Gold suffers from the same limitations as a home. It generates no income, requires expensive storage and insurance costs, cannot compound over time, etc. Since gold does not possess the characteristics of a real investment, it should also not be expected to perform like one.
Simply put, not all assets can be considered investments, and homes have delivered such lackluster returns because these assets fail to meet the qualifications of a true investment.
After having rented in New York City for many years, my wife and I finally purchased our very first apartment last July. Given the data above, it’s justifiable to ask why we would want to lock up capital in a down payment, spend cash periodically for maintenance, and waste weekends on tasks that I truly despise, only to achieve a rate of return that may not exceed inflation.
The answer lies in what we hope to gain over time through home ownership. Assets that do not qualify as investments can still carry “intangible” value, which is importance that cannot be seen, touched, or quantified.
Within this context, we made the largest purchase of our lives for three reasons, each having very little to do with making money:
1. Establish Roots: Home is where the heart is, and we wanted a place that we could grow into over time and raise a family.
2. Nesting: We wanted to buy an apartment and make it our own by choosing paint colors, new countertops, and any other modifications as our lives evolve.
3. Tired of Moving: Few tortures in our known universe are more awful than moving in NYC. The stress, time, coordination, and disruption is rarely worth the effort, and the scars we carry from so many combined moves over the years may never heal.
There’s no question that there was a huge financial component to our decision to buy. Obviously we hope to earn a profit, and home ownership provides us a number of financial advantages. For example, we can write off the mortgage interest and avoid annual rent hikes in a city where prices seem to rise every fifteen minutes.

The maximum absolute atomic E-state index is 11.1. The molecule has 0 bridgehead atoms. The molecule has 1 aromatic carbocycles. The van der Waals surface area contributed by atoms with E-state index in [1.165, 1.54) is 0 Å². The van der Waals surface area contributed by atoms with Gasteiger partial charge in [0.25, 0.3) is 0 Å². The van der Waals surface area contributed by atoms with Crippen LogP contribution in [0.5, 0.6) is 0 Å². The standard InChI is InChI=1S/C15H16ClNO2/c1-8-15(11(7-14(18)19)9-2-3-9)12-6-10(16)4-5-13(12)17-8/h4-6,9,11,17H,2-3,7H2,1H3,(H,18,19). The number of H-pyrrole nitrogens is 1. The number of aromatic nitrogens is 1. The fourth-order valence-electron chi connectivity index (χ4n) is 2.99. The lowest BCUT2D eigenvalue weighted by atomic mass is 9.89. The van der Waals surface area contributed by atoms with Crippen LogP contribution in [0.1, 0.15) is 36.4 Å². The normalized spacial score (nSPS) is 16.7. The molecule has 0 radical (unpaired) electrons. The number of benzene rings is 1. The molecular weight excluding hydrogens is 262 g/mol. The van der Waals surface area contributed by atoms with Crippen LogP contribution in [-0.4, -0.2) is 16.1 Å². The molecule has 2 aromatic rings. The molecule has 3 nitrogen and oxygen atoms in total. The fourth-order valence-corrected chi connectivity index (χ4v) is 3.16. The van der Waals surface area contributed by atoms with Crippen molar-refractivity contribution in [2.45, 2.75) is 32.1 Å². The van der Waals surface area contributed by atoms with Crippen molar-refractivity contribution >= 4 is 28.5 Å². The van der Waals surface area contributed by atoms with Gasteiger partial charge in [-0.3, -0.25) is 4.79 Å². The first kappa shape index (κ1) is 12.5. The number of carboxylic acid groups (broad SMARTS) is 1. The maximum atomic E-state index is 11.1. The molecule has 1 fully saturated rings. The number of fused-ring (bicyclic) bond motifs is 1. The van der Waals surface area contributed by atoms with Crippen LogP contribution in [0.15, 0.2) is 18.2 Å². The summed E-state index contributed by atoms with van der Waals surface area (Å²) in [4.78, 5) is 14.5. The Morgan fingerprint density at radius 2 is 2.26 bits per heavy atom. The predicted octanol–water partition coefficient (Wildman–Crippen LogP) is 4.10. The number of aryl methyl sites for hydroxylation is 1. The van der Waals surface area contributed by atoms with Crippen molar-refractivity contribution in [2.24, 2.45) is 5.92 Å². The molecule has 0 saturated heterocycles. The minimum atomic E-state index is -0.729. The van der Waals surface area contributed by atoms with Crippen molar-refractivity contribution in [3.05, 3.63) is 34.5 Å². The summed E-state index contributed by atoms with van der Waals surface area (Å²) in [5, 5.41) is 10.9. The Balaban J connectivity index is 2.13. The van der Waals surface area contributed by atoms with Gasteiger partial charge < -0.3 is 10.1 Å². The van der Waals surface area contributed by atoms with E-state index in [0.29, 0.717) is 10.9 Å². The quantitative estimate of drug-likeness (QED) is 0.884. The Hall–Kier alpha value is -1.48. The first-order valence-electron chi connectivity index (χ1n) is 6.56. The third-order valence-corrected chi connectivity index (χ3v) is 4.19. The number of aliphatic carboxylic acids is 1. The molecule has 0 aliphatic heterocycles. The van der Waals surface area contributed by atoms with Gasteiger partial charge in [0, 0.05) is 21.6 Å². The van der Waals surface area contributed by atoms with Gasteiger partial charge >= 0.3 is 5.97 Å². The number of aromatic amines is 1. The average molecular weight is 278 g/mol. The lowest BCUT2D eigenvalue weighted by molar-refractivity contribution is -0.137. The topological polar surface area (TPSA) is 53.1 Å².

We also were very careful to buy an apartment in a neighborhood that has historically maintained is value. Leverage works both ways, so we did not want to put ourselves in a situation that would pose outsized risk to our down payment.
However, since our apartment is not part of our investment portfolio, we maintain realistic expectations that it will (1) do little more than track inflation over time, and (2) mostly serve as a way to keep us sheltered and happy as we get older. The bottom line is that a home is an asset and likely a great place to create memories while raising a family, but it should not be treated as an investment.
This commentary is not intended as investment advice or an investment recommendation. It is solely the opinion of our investment managers at the time of writing. Nothing in the commentary should be construed as a solicitation to buy or sell securities. Past performance is no indication of future performance. Liquid securities, such as those held within DIAS portfolios, can fall in value. Global Financial Private Capital is an SEC Registered Investment Adviser.